One question that is commonly thrown around in conversations centering around sport performance is how much of sport success is “mental?” Most people think this number is quite high, sometimes even suggesting close to 100%. The problem, however, is that without specifying, or operationalizing the variable “mental,” we have no way of really knowing what we are trying to measure. For example, since you need mental processing to accomplish just about anything you do in life, an argument can be made that mental abilities account for almost all sport success achieved. On the other hand, no matter how mentally strong you are if you don’t have many physical attributes (i.e. strength, agility, speed, balance, etc) you probably won’t be a very successful athlete.
Defining mental toughness
The term mental toughness can mean a number of different things, from how fast and efficiently you process information around you, to how quickly and successfully you bounce back from adversity. In fact, by using a hybrid, broad definition of “mental toughness,” you might quickly find that you believe that most sport success is achieved by cognitive processes and emotion management. Mental toughness is needed at literally every moment of sport competition when you think about it — from controlling pre-game jitters in the locker room, to developing perfect mind-body synchrony needed to execute plays, to culling human resiliency after a tough loss. If you take mental toughness out of any of those examples and you are left with:
A.) Athletes so nervous they can barely start a game without being physically ill.
B.) Athletes who are solid “practice players,” yet haven’t developed the needed confidence to play well in games (because of a lacking synchrony between mind-body).
C.) Athletes who give up and quit at the first sign of adversity.
The mental toughness needed to control nerves, refine focus, increase motivation, and galvanize resiliency is without a doubt a prominent, instrumental variable that is directly responsible for sport success. The next question, therefore, is if mental toughness is such a big part of sport success, why do so many athletes and coaches still question this fact? Or worse yet, why do so many today still immediately dismiss the importance of mental toughness and instead suggest that anything “mental” should only be used by losers and/or mentally ill athletes?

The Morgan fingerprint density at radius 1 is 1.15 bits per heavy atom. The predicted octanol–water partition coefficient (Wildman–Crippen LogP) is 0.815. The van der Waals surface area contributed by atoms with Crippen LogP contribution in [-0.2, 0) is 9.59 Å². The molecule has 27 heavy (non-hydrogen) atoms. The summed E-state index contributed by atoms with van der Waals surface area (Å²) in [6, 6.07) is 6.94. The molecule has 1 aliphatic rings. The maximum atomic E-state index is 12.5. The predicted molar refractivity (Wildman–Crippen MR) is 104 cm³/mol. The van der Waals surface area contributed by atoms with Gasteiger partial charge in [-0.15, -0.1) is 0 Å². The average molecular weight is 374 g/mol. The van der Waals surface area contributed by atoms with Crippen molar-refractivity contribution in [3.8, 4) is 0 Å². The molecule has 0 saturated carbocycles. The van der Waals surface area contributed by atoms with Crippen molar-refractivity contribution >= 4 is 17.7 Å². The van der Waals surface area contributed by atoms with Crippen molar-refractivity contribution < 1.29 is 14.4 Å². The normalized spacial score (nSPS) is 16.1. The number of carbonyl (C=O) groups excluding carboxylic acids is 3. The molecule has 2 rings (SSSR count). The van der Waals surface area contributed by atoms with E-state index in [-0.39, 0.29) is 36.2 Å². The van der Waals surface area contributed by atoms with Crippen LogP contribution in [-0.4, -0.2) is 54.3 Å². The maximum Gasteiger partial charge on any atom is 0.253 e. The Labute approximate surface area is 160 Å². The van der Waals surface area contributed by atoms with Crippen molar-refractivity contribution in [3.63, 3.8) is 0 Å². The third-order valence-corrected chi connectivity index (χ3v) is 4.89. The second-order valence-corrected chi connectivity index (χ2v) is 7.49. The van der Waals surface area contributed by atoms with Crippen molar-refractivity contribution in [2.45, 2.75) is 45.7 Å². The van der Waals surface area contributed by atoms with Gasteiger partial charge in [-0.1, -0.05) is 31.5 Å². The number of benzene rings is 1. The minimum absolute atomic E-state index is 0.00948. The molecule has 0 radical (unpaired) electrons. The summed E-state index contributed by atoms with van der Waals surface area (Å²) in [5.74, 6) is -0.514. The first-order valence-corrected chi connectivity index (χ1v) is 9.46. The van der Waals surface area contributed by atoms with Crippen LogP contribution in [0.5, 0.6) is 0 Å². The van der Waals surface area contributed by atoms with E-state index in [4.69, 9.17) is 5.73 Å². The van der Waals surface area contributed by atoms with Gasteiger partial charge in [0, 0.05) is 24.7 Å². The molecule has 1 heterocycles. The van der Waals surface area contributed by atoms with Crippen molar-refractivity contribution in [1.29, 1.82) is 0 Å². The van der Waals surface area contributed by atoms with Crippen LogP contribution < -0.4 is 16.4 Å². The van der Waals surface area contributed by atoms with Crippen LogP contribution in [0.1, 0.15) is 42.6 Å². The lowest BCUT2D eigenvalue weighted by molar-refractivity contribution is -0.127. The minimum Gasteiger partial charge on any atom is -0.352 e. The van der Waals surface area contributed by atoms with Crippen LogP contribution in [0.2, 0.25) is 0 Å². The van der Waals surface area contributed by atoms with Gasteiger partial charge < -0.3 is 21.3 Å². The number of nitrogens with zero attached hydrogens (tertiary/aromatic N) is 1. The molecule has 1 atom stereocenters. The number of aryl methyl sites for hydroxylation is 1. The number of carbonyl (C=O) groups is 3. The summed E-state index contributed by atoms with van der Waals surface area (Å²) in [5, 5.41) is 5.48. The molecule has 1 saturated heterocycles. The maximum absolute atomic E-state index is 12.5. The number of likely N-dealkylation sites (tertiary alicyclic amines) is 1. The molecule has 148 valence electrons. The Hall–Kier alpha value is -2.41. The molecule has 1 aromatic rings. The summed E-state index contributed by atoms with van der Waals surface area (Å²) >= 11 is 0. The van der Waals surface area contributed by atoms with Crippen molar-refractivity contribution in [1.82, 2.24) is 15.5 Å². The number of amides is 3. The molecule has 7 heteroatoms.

Beating the stigma
The most obvious answer why selling athletes on the importance of mental toughness training has to do, ironically, with the word “mental.” When you think of the word “mental” in terms of mental illness, it suggests that there is a shortcoming or weakness — qualities athletes don’t like to acknowledge. The stigma some athletes hold is that mental toughness training is only for losers or athletes with mental illness, making it a tough sell as part of a normal, holistic means of athletic training. It’s unfortunate that some athletes still think this way, as developing mental toughness might be the missing link to their game.
When it comes to sport success, if by “mental” you mean focus, motivation, relaxation, and resiliency, then mental toughness is a big piece to the equation. Athletes who tend to beat themselves, struggle with focus and composure, battle anger issues, lack motivation and perseverance, or experience general life challenges that affect their on-field performance might be great candidates to work with a sport psychologist. Don’t let misunderstandings or perceived weakness hold you back from becoming the best you can be – explore how mental toughness training can help.